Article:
UALR Chancellor Joel Anderson sent a note around to the campus about a recent robbery. Perfect pitch.
For nearly all of us -- every minute, every day, everywhere -- the odds are small that we'll be victims of crime. You can be smart, alert and careful without living in constant fear.
FROM CHANCELLOR JOEL ANDERSON
As has been reported both on campus and in the Arkansas Democrat-Gazette, last Wednesday morning Jerry Bell, an employee in the UALR Institute for Economic Advancement, was attacked from behind by two teens while walking in front of the Fine Arts Building. He fell to the ground and suffered a concussion and broken nose and broken jaw.
The attack was utterly unprovoked and senseless. The two teens were apprehended later Wednesday afternoon.
I spoke to Jerry yesterday and he is recovering and was to see his doctor to begin treatment of the nose and jaw.
Such an event raises questions about campus safety. If by safe place one means that there never has been and never will be criminal activity or violence, there is no safe place. Your home? Channel 7’s Anne Pressley was recently murdered in her home in the Heights. In your house of worship? In small town Arkansas? In schools? In restaurants? On other campuses in Arkansas? At homes in the countryside? One does not have to search back through many days of newspapers to find violence in all these settings.
On campus we continue to implement recommendations offered last summer by the Chancellor’s Special Task Force on Public Safety, an external advisory group with much relevant expertise. The task force concluded that we had a safe environment and offered a number of steps we could take to enhance that environment. We added two security officers this year and will add additional ones; we are gating the Campus Drive entrance off of Asher Avenue as well as Lot 12 east of the parking deck. We are evaluating additional emergency communications systems. None of these steps alone assures safety. However, when added to the measures already in place, each additional step has a positive cumulative effect.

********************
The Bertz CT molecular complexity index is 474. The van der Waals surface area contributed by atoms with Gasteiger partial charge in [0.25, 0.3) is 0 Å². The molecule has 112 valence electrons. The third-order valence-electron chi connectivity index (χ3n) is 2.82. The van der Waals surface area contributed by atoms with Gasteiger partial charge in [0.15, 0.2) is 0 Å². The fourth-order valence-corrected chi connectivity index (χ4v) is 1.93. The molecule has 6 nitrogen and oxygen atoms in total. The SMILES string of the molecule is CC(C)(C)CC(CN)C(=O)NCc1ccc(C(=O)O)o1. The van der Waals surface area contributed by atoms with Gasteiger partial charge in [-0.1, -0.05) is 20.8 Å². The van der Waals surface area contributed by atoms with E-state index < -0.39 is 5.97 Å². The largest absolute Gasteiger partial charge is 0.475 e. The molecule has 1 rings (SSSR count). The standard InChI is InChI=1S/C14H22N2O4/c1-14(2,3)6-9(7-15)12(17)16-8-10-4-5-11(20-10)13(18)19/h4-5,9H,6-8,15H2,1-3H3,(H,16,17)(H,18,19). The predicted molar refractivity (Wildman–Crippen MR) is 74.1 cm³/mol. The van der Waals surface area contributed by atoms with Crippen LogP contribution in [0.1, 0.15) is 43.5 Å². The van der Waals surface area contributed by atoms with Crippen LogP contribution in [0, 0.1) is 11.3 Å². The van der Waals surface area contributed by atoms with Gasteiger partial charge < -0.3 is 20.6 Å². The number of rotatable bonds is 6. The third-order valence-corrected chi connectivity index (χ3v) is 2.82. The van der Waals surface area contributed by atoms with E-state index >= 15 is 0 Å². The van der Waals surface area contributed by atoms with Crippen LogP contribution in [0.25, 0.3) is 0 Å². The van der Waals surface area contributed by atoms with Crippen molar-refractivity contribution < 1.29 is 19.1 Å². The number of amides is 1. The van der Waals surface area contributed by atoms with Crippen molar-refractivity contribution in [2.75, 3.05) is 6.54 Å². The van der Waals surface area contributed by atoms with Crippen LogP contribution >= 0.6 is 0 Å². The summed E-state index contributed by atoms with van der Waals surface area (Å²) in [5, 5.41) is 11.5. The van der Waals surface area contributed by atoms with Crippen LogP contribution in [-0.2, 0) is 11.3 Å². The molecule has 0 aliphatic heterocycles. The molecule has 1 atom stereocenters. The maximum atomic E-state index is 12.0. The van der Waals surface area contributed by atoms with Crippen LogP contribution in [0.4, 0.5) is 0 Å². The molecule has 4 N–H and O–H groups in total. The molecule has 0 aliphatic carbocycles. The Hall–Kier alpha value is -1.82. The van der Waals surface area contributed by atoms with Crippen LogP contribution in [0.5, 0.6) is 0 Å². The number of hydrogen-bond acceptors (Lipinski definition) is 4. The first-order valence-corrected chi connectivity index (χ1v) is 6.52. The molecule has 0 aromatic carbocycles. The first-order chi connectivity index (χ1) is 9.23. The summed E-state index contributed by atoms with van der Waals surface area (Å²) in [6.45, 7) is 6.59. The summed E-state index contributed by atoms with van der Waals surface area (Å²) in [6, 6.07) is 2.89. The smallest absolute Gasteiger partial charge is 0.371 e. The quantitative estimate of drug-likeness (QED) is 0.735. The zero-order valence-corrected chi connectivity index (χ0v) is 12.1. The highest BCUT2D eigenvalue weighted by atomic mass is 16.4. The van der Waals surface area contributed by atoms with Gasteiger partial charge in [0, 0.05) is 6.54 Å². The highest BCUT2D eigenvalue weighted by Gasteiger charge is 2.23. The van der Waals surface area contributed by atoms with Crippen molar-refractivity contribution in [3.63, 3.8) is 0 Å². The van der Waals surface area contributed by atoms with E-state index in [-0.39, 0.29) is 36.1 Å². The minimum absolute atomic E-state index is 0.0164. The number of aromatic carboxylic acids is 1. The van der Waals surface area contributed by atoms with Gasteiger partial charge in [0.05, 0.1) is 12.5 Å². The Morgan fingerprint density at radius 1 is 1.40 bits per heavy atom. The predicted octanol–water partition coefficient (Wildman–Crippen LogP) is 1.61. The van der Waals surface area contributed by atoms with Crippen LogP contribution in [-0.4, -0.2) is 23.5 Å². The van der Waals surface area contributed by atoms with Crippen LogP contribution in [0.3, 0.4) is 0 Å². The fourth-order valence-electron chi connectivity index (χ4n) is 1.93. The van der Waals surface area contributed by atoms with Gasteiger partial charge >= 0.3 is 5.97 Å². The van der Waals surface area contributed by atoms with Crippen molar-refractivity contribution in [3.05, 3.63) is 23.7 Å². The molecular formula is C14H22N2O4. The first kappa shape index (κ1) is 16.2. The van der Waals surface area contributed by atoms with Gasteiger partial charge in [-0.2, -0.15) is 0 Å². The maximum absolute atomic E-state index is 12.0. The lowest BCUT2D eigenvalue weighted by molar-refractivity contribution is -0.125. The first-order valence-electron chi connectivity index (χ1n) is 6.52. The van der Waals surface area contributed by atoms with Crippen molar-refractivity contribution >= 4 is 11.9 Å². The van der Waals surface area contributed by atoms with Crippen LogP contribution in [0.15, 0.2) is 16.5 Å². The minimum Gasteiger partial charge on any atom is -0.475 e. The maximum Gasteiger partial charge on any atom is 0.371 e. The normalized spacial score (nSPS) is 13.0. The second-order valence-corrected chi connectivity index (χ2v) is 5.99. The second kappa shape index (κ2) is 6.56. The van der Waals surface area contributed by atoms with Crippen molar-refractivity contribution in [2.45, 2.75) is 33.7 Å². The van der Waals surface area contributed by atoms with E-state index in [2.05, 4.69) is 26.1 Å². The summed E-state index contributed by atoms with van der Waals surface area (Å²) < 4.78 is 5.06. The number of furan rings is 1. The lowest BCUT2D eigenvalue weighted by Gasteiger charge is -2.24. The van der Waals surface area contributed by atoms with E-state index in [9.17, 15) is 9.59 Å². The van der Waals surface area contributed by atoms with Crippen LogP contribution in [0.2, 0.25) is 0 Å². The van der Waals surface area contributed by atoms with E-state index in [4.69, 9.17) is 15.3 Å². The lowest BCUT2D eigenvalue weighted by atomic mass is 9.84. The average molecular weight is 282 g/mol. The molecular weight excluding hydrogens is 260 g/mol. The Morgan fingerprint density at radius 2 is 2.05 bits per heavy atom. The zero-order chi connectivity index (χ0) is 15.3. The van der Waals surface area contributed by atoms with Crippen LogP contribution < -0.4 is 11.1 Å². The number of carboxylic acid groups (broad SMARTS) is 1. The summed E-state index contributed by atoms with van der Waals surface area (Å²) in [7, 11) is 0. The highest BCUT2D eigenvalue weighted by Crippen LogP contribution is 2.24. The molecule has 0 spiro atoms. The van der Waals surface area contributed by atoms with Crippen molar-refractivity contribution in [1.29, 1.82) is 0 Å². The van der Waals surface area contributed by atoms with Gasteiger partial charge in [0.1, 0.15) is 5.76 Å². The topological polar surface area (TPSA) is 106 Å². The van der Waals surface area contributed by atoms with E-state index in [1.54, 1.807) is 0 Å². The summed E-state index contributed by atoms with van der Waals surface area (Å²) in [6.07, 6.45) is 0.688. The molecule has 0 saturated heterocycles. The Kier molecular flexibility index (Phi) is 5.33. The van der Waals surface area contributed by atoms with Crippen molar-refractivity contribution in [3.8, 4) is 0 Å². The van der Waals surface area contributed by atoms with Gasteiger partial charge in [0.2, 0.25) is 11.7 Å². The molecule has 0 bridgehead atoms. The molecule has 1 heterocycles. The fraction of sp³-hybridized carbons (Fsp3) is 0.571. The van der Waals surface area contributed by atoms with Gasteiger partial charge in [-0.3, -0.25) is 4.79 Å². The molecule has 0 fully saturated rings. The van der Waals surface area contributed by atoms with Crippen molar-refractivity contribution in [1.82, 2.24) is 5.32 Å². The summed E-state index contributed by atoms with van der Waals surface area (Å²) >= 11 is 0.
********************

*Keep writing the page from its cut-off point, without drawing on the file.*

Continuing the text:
Although it may not seem to compute immediately following a random personal attack, university campuses, including this one, are among the safest places in the country to live and work.
Each of us is entitled to our own sense of safety and should act accordingly. For what it is worth, let me offer a personal perspective. Ann and I live on campus in a house with no fence, gate, or guard—only an alarm system. We enjoy living on campus. I personally walk all over the campus, and sometimes the Oak Forest Neighborhood, during the week days and weekends. In the evenings I come and go on foot around campus. Without hesitation I will continue to do so.